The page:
Striatum

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The striatum, also known as neostriatum or striate nucleus, is a subcortical (i.e., inside, rather than on the outside) part of the forebrain. It is the major input station of the basal ganglia system. The striatum, in turn, gets input from the cerebral cortex. In primates (including humans), the striatum is divided by a white matter tract called the internal capsule into two sectors called the caudate nucleus and putamen.[1]

Contents

History

In the seventeenth and eighteenth centuries, the term "corpus striatum" was used to designate many distinct, deep, infracortical elements of the hemisphere (Vieussens, 1685). The Vogts (C├ęcile and Oskar, 1941) simplified the nomenclature by proposing the term striatum for all elements built with striatal elements (see Primate basal ganglia system): the caudate, the putamen, and the fundus striati, that ventral part linking the two precedings together ventrally to the inferior part of the internal capsule.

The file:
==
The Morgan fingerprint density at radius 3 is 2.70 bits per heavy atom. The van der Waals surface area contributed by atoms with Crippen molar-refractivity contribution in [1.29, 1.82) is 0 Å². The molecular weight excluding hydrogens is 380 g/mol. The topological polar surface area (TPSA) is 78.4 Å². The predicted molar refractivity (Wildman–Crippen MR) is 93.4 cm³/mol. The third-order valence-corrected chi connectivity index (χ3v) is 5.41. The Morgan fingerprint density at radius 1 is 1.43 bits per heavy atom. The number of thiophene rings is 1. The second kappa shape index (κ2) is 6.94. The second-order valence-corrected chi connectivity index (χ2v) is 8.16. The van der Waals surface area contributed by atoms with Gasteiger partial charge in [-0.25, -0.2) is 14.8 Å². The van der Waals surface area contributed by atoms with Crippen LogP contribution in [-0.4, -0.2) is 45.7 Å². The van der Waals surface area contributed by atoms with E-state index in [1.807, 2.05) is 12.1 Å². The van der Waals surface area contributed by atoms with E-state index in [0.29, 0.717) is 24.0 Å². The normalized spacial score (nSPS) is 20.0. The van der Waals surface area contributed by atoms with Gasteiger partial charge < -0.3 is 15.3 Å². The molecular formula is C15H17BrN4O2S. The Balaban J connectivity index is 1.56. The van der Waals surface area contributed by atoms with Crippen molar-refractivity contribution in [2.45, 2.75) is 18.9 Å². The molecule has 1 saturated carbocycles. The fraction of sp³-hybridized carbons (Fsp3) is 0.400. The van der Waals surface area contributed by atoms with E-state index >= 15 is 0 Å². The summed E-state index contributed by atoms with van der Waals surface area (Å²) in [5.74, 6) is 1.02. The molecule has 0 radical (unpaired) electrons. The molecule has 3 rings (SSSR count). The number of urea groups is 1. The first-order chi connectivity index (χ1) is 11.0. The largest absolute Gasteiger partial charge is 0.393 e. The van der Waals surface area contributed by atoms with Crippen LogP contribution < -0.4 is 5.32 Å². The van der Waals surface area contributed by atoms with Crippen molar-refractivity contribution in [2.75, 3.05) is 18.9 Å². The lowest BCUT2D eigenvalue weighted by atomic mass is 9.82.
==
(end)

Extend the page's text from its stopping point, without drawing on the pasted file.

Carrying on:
The term neostriatum was forged by comparative anatomists comparing the subcortical structures between vertebrates because it was thought to be a phylogenetically newer section of the corpus striatum. The term is still used by some sources, including MeSH.[2]

Cell types

The striatum is heterogeneous in terms of neurons. It is composed of these neuronal cell types:[3]

  • Medium spiny neurons so called due to the presence of spines on the dendrites, and making up 96% of the striatum.
  • Deiters' neurons (2%) with large, minimally branched arborizations looking like pallidonigral neurons.
  • Cholinergic interneurons (1%). In primates, they are the tonically active neurons, and morphologically entirely different from those observed in rodents. These briefly stop firing in response to behaviorally-salient and reward-related events.
  • GABAergic parvalbumin expressing interneurons, which are fast-spiking, and express dopamine receptors.
  • GABAergic calretinin expressing interneurons.
  • GABAergic somatostatin expressing interneurons, which are low-threshold-spiking and express dopamine receptors.

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